TIP 2 -Preserving brushes.
Brushes are some of the most expensive items we use and here are some tips to make them last longer.
- Dry the brushes facing downward, so liquid doesn't run into the ferrule. Here is a device I found in an art magazine and built for my studio. These are simple springs from the hardware store, attached to a small board with a glue gun. I then attach the board in my studio, usually on the end of a rolling cart, and I have a multi-width brush holder. For wide brushes, I drill a small hole in the handle and hang it from a wire hook added to the spring. A photo is on the right.
I used two sizes of springs, one for narrow brushes and one for slightly wider. The beauty is brush handles are tapered so you just insert the brush handle and then pull upward until it is fairly tight. I've been using the same artificial brushes for my water soluble oils for several years and they still work like brand new.
- Another tip is to use a good brush cleaner. I really like the Masters Brush Cleaner. It comes in several sizes with the large 24 oz. size being the best value. You just use water and rub on some cleaner and rinse. It even works for brushes you left to dry accidentally. Just rub the cleaner in and let it work for a few hours.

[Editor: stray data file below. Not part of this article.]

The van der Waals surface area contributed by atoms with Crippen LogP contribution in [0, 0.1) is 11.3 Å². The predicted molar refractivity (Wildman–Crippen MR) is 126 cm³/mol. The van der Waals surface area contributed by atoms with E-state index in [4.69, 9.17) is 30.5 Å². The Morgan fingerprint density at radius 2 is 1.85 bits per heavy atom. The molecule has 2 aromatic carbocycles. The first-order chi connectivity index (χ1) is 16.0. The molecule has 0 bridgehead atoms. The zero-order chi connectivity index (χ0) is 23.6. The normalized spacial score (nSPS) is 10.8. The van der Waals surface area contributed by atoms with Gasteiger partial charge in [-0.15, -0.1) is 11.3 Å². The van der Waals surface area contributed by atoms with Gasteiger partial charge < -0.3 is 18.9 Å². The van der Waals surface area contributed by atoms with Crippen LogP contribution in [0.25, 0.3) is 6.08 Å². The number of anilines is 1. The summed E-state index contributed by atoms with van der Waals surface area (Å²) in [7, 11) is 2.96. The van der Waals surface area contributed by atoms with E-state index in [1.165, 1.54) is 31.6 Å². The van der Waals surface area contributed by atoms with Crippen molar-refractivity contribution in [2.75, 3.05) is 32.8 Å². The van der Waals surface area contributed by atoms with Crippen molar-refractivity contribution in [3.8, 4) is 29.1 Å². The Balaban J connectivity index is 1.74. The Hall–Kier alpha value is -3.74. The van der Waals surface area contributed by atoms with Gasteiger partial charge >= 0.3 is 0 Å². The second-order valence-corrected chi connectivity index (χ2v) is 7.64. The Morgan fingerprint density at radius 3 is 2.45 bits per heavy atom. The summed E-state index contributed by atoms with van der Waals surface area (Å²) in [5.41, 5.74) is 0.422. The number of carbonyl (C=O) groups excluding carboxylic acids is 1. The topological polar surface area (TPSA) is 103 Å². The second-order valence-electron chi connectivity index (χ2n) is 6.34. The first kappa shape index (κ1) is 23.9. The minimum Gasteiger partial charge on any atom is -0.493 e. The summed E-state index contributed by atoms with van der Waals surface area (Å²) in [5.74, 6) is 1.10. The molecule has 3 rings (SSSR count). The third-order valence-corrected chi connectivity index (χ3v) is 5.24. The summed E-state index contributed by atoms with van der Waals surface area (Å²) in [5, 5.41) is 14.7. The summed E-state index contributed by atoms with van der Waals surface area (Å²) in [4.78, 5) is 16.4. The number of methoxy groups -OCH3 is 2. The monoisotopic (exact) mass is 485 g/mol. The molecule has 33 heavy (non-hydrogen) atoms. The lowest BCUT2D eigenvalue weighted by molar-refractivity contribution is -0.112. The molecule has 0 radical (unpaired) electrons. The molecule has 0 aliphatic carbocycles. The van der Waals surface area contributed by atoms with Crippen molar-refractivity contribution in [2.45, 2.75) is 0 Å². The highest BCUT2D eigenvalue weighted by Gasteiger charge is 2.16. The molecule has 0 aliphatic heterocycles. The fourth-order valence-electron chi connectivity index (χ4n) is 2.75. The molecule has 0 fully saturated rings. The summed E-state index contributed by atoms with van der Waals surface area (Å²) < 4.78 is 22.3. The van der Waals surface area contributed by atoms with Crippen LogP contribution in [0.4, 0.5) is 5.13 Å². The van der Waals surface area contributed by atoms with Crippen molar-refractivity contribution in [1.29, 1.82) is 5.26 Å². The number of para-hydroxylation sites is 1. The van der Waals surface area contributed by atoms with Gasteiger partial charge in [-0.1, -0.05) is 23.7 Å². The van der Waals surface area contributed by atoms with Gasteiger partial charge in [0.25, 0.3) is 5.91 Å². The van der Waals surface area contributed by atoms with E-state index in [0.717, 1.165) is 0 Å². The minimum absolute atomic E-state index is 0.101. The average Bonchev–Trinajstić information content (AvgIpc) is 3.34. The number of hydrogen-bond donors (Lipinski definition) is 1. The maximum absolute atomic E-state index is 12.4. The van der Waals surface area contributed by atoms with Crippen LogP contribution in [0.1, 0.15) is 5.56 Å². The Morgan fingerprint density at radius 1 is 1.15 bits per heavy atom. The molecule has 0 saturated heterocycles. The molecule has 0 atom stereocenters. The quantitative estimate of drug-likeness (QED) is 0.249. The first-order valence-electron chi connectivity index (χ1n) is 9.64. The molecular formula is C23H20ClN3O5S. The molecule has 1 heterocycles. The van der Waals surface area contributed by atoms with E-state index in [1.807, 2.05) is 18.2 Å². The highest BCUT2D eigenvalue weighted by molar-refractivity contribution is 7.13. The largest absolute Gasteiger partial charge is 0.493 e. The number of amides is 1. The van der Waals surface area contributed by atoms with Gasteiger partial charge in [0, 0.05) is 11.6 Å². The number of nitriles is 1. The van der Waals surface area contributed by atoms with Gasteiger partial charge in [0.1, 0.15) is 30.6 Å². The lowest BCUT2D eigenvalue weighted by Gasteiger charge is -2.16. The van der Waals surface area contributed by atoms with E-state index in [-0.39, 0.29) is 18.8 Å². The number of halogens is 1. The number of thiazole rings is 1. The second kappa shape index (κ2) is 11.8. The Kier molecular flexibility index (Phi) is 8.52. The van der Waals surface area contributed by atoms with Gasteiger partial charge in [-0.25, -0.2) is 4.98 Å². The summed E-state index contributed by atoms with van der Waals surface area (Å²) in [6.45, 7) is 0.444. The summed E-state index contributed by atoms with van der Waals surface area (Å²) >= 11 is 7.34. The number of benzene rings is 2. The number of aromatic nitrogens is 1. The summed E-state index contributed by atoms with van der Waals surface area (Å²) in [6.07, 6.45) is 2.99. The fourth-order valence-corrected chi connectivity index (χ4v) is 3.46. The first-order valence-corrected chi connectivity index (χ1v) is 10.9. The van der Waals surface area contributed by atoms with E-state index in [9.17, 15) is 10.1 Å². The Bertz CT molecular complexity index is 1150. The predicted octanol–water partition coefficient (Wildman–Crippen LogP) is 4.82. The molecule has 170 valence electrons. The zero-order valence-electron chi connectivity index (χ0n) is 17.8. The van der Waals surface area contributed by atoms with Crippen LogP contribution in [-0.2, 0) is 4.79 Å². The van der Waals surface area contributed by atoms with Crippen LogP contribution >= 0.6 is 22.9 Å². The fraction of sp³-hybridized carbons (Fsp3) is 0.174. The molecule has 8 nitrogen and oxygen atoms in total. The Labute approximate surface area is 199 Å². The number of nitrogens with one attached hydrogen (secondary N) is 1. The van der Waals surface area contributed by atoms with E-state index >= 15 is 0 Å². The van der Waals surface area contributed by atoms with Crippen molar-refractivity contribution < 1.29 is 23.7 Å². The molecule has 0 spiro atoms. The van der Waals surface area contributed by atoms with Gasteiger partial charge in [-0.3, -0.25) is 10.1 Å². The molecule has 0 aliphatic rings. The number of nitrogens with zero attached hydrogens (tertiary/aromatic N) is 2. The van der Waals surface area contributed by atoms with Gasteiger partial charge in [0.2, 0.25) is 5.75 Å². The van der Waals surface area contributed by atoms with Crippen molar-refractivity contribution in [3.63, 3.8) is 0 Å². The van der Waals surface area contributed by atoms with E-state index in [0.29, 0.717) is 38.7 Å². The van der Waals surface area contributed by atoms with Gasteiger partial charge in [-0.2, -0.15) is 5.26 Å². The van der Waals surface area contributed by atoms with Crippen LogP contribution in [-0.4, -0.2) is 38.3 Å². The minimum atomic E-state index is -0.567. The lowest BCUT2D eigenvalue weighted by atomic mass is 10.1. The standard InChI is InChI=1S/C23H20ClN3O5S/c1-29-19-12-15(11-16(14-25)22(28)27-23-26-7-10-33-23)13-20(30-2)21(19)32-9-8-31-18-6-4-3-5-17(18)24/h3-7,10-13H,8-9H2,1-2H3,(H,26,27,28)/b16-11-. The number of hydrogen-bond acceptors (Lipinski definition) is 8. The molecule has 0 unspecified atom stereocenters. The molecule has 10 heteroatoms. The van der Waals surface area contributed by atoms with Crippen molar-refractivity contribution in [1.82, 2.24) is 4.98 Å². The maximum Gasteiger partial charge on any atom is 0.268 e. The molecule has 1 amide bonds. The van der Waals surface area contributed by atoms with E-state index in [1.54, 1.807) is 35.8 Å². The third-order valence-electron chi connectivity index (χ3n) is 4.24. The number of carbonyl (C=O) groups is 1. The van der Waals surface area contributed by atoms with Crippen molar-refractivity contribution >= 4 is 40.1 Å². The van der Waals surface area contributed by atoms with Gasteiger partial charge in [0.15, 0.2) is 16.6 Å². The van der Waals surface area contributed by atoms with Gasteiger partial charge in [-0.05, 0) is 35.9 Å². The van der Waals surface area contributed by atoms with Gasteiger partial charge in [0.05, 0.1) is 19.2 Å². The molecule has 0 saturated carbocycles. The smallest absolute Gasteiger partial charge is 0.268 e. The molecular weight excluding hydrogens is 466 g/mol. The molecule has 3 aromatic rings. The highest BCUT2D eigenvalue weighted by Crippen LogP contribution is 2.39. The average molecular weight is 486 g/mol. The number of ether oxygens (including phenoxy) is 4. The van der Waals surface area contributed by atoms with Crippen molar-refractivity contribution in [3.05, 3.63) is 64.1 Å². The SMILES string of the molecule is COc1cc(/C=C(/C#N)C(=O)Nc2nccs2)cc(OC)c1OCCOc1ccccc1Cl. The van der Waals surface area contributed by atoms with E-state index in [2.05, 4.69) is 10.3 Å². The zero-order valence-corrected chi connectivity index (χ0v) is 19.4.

- While working with your brushes, it's best not to store them upright, as the paint and medium runs into the ferrule. I sit when painting outdoors (gotta save my legs for racewalking. LOL.) so I use a slotted brush holder lying down next to me on a cloth. The brushes then won't roll around. Part of this tip is to use a brush for each major color group to save cleaning, as you can just lightly wipe the brush to go to the next similar colors. I tear up old T-shirts to use as wipe rags, then cyle them through as they dry to reuse. Here is a photo of my brush holder. You can just cut grooves in any piece of wood or find anything else with slots to use.
- Having been painting for a long time, with many media, I've collected a lot of brushes. Here is a storage idea I built from plywood that I use in my studio, on my workspace. It's stepped so I have smaller items on the left, and taller items on the right, with "normal" brushes in the middle. It's OK to store dry brushes upright like this.